Or maybe that’s how all the British bobbies are now. The way she stoically takes the sexually charged insults the brazen thugs toss at her during interrogation makes me long for NCIS’s Ziva to step into the room for a few tortuous minutes. Somehow I don’t think an American female detective would be so passive. It is the enabling British police, after all, who stand ready to pass out flip-flops instead of drunk and disorderly citations to tipsy females who exit the pubs in their platform heels. Wouldn’t want the inebriated poor young things to sprain their precious ankles.
Yes, Harry Brown may be a reluctant vigilante, his tired body not quite up to the task, but he is every bit as fearless as he is frail. The drug lair where he goes to purchase an illegal gun is certainly a scene from hell, the two householders he must deal with making subhumans look good. One of them, his body and face so desiccated that he really looks like a genuine heroine addict, is especially frightening.
Not only does Harry face him down, but he takes him out when he refuses to render aid to the resident damsel in distress, in this case a young woman comatose on the couch with a needle in her arm. When the druggie’s gun jams, the ex-British marine resurfaces in Brown, who tells him sternly, “You failed to maintain your weapon, sir,” just before he issues him off to a better world.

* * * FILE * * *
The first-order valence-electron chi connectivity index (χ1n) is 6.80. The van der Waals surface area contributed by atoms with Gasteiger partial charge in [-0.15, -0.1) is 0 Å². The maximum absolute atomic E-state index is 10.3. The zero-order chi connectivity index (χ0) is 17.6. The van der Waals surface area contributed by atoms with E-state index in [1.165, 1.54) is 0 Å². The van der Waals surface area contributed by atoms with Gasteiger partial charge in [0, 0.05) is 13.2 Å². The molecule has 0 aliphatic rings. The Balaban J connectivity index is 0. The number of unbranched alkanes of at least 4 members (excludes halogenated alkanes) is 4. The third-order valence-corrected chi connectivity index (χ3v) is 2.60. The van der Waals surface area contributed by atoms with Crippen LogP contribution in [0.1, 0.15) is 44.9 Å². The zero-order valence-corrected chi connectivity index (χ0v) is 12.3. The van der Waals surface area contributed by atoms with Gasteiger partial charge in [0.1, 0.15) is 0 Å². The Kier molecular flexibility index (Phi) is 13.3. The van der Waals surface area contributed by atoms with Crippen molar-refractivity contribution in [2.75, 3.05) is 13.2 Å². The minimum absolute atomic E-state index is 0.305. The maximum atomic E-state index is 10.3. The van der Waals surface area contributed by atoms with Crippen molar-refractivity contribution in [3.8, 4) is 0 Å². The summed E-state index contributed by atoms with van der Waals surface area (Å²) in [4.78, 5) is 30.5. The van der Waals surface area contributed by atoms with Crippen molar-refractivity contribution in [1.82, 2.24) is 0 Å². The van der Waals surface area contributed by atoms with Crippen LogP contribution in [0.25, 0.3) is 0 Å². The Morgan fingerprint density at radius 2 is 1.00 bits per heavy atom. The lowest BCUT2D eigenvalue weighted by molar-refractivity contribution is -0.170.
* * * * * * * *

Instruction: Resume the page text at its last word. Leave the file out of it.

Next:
Of course, the main attraction of the film is Caine himself, who plumps out what could be a cardboard character into three-dimensions. In his frail body, besieged by age and emphysema, is a deep and righteous fury. He’s seen a lot of violence, but this is different:
Frampton: It's not Northern Ireland Harry.
Harry Brown: No it's not. Those people were fighting for something; for a cause. To them out there, this is just entertainment.
The fact that Michael Caine has lived in the shoes of his character is perhaps why he wears his role like a second skin. Born Maurice Joseph Mickelwhite, he was the son of a charwoman and a fishmarket porter. Caine grew up in the Castle and Elephant district just a few blocks away from where Harry Brown was filmed. And yes, he belonged to a gang, though their drug was alcohol and they fought with their bare fists instead of knives or guns.